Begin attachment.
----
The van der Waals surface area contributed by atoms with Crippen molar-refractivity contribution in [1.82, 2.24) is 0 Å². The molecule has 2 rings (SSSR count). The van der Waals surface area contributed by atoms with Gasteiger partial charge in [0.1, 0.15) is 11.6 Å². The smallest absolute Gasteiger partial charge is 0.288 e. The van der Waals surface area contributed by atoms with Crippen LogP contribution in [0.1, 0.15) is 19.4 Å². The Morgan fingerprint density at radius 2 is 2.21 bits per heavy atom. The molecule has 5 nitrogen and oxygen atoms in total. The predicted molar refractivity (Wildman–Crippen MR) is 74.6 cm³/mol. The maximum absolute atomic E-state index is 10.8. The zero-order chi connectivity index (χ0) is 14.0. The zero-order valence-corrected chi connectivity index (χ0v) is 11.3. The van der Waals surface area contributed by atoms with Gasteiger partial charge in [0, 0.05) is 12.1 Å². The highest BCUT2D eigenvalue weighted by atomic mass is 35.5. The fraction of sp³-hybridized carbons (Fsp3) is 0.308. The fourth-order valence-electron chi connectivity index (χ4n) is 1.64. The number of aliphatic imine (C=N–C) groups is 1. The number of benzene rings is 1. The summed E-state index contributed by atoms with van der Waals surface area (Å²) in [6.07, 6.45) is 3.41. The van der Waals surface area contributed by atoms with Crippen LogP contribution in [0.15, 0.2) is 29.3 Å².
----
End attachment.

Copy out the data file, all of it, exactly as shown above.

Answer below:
The van der Waals surface area contributed by atoms with Crippen molar-refractivity contribution in [1.82, 2.24) is 0 Å². The molecule has 2 rings (SSSR count). The van der Waals surface area contributed by atoms with Gasteiger partial charge in [0.1, 0.15) is 11.6 Å². The smallest absolute Gasteiger partial charge is 0.288 e. The van der Waals surface area contributed by atoms with Crippen LogP contribution in [0.1, 0.15) is 19.4 Å². The Morgan fingerprint density at radius 2 is 2.21 bits per heavy atom. The molecule has 5 nitrogen and oxygen atoms in total. The predicted molar refractivity (Wildman–Crippen MR) is 74.6 cm³/mol. The maximum absolute atomic E-state index is 10.8. The zero-order chi connectivity index (χ0) is 14.0. The zero-order valence-corrected chi connectivity index (χ0v) is 11.3. The van der Waals surface area contributed by atoms with Gasteiger partial charge in [0, 0.05) is 12.1 Å². The highest BCUT2D eigenvalue weighted by atomic mass is 35.5. The fraction of sp³-hybridized carbons (Fsp3) is 0.308. The fourth-order valence-electron chi connectivity index (χ4n) is 1.64. The number of aliphatic imine (C=N–C) groups is 1. The number of benzene rings is 1. The summed E-state index contributed by atoms with van der Waals surface area (Å²) in [6.07, 6.45) is 3.41. The van der Waals surface area contributed by atoms with Crippen LogP contribution in [0.15, 0.2) is 29.3 Å².